I know exactly how she feels. When I’m feeling sensible, I am profoundly grateful for the ability to grow a life inside of me – talk about a party trick! – but in the day-to-day depression of one pair of jeans after another going in the put-away box and the ever increasing scale numbers, I feel angry. And sad. And if I’m being totally honest, scared. Pregnancy is an adventure but it’s also a risk. I say this as a mother who has lost a baby at birth: You don’t know the end from the beginning. Nothing is a given. Even the baby.
Today at my monthly check-up, I had an interesting conversation with my doctor.
“So, any concerns Charlotte?”
“Um, yes, doctor.” (I already knew how stupid this was going to sound but my anxiety of the subject made me say it anyhow.) “See, I’ve gained a lot of weight.”
His eyebrow raised. “You’re still well within normal for your height.”
“Yes, yes, I know but I’ve never gained this much weight this quickly before and most people lose weight in the first tri and it’s so hard to get off after the baby is born and I worked so hard to get it off after the last baby and this baby isn’t even big enough to be ‘showing’ yet and I already look like I’m four months pregnant and what if I get pre-eclampisa or gestational diabetes or – “
Cut me off kindly, he patted my shoulder, “Are you eating right? Exercising?”
Nodding like a bobblehead I answered, “I workout two hours a day and write down everything I eat (thanks to the Women’s Health mag Experiment this month). I’m good, I swear!”
He grinned as if he’d finally solved the mystery of the grassy knoll, “Well then it’s probably just water weight. Your hormones are in overdrive. Think PMS times 100.” (Stupid hormones. A friend sent me the video of Susan Boyle’s heart-rending performance on Britain’s Got Talent and I bawled like a baby through the whole thing! Seriously – if you haven’t seen this clip yet, it’s a MUST watch. I’d embed it but YouTube won’t let me. Stupid Simon Cowell.)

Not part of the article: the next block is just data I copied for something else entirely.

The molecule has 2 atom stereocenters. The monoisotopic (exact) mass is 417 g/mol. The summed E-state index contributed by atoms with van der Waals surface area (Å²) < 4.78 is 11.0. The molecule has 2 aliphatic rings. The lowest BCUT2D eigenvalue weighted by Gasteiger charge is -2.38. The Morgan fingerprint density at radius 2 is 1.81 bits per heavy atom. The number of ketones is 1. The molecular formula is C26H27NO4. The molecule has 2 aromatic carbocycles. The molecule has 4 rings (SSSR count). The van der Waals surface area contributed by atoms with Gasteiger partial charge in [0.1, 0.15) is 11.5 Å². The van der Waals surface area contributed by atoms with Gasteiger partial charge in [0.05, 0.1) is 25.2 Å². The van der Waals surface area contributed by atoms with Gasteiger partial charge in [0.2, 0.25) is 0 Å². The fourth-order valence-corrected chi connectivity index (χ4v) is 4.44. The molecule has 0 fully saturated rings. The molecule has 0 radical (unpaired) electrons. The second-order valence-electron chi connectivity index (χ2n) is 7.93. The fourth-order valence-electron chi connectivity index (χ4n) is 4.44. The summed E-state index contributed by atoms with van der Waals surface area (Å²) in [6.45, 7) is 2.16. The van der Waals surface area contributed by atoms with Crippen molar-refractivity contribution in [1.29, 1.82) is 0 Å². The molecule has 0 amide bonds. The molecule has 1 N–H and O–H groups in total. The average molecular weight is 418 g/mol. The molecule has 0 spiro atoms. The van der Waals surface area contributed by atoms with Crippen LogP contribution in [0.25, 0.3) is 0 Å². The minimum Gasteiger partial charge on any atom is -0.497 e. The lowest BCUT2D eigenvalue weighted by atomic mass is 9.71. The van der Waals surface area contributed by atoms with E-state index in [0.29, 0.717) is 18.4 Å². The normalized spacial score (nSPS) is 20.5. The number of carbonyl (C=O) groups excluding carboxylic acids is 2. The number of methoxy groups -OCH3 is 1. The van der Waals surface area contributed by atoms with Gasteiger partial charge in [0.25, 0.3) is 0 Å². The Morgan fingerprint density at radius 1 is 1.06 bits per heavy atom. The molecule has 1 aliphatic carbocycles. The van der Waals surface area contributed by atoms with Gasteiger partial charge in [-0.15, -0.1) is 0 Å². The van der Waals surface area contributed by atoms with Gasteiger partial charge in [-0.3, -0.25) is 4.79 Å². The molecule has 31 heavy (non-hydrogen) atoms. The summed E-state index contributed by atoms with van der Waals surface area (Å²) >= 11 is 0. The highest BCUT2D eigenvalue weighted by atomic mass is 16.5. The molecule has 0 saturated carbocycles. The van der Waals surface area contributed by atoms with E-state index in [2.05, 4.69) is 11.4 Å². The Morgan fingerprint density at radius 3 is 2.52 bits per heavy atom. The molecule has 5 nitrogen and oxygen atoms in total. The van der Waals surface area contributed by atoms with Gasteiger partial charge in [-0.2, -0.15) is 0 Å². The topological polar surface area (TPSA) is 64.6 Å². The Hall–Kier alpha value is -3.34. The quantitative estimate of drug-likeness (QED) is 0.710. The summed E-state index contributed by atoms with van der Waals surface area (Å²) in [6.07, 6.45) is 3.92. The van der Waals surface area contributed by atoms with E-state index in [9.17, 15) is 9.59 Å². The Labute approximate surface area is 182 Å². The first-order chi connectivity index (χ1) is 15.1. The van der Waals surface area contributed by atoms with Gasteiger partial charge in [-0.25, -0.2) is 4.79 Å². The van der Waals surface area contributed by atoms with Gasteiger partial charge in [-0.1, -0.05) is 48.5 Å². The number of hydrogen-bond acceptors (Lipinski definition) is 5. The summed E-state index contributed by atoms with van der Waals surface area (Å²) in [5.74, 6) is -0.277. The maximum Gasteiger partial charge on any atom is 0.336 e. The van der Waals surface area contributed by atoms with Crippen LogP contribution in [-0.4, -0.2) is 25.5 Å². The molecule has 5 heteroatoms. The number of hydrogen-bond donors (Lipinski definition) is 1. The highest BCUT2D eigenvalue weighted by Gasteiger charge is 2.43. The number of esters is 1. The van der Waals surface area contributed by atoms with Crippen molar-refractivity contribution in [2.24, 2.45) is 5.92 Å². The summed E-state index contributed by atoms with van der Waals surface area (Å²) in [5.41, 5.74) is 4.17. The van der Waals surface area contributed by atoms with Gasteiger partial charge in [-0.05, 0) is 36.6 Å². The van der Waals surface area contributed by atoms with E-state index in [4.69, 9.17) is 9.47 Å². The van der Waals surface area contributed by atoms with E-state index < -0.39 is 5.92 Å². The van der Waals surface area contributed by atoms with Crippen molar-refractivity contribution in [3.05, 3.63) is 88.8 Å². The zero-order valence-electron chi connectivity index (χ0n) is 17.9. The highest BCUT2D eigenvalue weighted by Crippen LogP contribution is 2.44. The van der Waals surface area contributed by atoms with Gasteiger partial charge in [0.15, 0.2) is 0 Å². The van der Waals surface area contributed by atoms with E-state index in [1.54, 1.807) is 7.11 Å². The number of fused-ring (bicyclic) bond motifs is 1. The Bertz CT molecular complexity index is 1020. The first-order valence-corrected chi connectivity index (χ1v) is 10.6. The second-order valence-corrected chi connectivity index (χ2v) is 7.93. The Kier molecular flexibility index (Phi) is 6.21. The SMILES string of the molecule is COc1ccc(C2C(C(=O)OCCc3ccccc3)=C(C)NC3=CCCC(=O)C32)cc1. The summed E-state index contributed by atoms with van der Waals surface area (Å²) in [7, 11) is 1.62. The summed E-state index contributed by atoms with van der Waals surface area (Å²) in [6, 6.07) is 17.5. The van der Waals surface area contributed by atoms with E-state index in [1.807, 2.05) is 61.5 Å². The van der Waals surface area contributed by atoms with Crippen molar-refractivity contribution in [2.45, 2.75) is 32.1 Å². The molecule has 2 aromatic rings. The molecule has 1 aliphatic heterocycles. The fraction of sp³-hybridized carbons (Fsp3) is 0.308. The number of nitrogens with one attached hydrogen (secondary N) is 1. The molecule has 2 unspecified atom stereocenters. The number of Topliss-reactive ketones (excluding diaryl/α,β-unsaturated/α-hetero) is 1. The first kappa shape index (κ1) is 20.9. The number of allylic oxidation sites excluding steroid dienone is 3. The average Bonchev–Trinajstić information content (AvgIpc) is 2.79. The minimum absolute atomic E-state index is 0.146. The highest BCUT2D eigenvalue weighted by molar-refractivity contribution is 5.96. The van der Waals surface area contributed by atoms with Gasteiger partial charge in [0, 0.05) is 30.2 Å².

“But, but…” I sputtered.
Looking me squarely in the eyes he said, “You let me worry about this. That’s my job. Just keep doing your best. You’re going to be fine.” And then he added the zinger that I haven’t been able to get out of my head since. “Trust your body, Charlotte. It knows what it’s doing.”
Trust my body?? I have spent my whole life – heck, I’ve practically made a career out of – NOT trusting my body. My body is the thing that gains 5 pounds if I even so much look at a hot pretzel. My body is the thing that still gets acne like I’m 15 despite the fact I found my first grey hair not two weeks ago. My body is the thing that decides the best place to distribute it’s fat stores is not in the socially acceptable boob area but rather in two lumps at the top of each thigh.
And yet, my body is the thing that’s run 26.2 miles. My body is the thing that can carry my half of the couch when we’re moving furniture. And. My body is the thing that has grown and birthed 4 children. Maybe I can learn to trust it.